Thirdly, David was incredibly unlucky to be the one candidate with the stink of New Labour clinging to his suit. All four others stood to the Left of him with, in the end, fatal second preference consequences. The fact that Ed wasn’t tainted by his closeness to Gordon (members sentimentally pro-Gordon for reasons explained only by their not having read Tom Bower’s book alongside about a dozen others).

    Fourthly, systemic failure. That Ed wins by virtue of trade union support will keep Tories laughing from here until 2015 and beyond, unless in that year the opinion polls have the Tories on 32% or less. The electoral college was a disaster. Our MPs picked David. The members (for all their stupidity in tens of thousands of cases) picked David. But he lost. Three cheers for party democracy,

    Fifthly, David made one fatal mistake. That day the press waited until about 4 or 5 o’clock to hear from the Foreign Secretary’s position on Gordon Brown, he should have come out at midday sharp and stood before the cameras to make a short, statesmanlike speech to say that this was a time for loyalty. Here was a blindingly obvious chance to lay down an emphatic marker in about 5 sentences over 90 seconds that ‘I am the next leader of the Labour Party.’

    Why didn’t he? Too nice? Too embarrassed about such a clonkingly obvious move? There’s your missing half: not cut-throat enough to be leader?

    I don’t believe this to be true: David should still have won by a mile and a bit of modesty from him, if that’s what it was, should not be condemned. Why should politicians who want to lead always be so grasping, so Machievellian, so obviously behave like a ‘player’ all the time? Apologies if the problem was actually David hesitating over whether to stand.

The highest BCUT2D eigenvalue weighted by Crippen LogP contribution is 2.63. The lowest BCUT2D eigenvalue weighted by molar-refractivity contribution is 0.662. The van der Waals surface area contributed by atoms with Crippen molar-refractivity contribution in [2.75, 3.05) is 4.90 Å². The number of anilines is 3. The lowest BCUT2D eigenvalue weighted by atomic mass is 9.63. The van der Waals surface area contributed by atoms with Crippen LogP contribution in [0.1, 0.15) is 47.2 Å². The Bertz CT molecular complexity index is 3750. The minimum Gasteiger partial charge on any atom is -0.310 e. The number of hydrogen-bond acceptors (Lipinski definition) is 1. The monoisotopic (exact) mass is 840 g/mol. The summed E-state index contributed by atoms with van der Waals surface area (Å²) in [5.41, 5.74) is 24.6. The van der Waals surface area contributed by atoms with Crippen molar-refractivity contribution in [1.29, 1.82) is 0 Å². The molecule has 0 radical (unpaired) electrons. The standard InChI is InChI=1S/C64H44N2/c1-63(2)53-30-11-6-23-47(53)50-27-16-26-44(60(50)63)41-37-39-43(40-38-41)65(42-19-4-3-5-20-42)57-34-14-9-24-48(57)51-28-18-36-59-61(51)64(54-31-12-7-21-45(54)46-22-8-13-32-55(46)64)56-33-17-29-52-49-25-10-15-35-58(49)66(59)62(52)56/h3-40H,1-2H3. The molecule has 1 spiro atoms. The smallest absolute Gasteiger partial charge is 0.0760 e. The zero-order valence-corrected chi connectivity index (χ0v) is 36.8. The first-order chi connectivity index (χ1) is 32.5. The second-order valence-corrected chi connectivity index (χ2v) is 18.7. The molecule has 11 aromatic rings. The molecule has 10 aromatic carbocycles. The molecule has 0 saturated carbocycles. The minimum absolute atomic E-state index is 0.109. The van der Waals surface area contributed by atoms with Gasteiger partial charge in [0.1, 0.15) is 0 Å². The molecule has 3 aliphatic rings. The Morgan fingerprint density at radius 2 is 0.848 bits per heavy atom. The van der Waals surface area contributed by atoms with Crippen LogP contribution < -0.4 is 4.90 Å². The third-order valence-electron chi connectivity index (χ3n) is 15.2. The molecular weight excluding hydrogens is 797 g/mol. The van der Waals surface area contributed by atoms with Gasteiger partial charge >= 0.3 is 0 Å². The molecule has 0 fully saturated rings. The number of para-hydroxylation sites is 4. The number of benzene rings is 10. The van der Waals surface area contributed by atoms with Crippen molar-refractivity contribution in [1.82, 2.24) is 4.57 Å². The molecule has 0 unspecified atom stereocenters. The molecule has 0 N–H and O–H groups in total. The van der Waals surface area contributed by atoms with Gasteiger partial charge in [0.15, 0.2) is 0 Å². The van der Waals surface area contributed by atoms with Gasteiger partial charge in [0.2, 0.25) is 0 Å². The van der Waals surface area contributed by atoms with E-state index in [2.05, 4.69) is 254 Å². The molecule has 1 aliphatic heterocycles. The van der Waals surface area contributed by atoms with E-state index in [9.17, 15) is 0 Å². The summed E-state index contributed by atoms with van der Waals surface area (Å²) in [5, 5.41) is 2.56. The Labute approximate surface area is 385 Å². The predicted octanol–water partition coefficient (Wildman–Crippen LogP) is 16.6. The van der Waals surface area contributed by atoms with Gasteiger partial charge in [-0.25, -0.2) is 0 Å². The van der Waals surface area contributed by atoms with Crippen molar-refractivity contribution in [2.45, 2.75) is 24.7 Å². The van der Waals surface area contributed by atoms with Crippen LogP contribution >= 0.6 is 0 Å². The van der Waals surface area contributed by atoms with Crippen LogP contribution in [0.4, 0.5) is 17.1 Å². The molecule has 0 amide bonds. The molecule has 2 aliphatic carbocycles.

And even the support of Allan Johnson, Jon Cruddas, Denis Skinner and John Prescott wasn’t enough for David Miliband and so we have Ed.

    A woman member I spoke to who sang Ed’s praises from the rooftops had me watching him again on YouTube, hoping that if David did lose we’d be alright; but all I heard and saw was a 40 year old already sounding like a pompous academic. His ‘fantastic conference speech last year’ failed to impress. You could take a chisel, plane and sandpaper to him, for all that he is supposed to exude ‘passion.’

    With Ed as leader we (Labour) will win between 50-100 seats fewer than we would have done under David. You can make all the claims you like for Ed, but if my wife can watch him and say ‘He talks like he can’t get the words out of his mouth,’ then swathes of floating voters – unless the country is on its knees – will listen to him, watch him, have already taken the effect of years of him being butchered in the right wing press as a gormless, geeky, Red-Ed in hock to destructive, neo-Communist power, and reject him.

    At which point I hope David will leap from the shadow Cabinet and save us all, Ed having done the decent thing and resigned.

    He should never have stood in the first place. Make that six reasons.

  • Stevebrundish

    ED and David have between them represent all parts of the party. Kinnock and Hattersley did the same thing in the 80’s. I just hope that Ed is willing to share the leading of the party because after the knocks Labour has taken over the last year of so coming together really must be more than just words.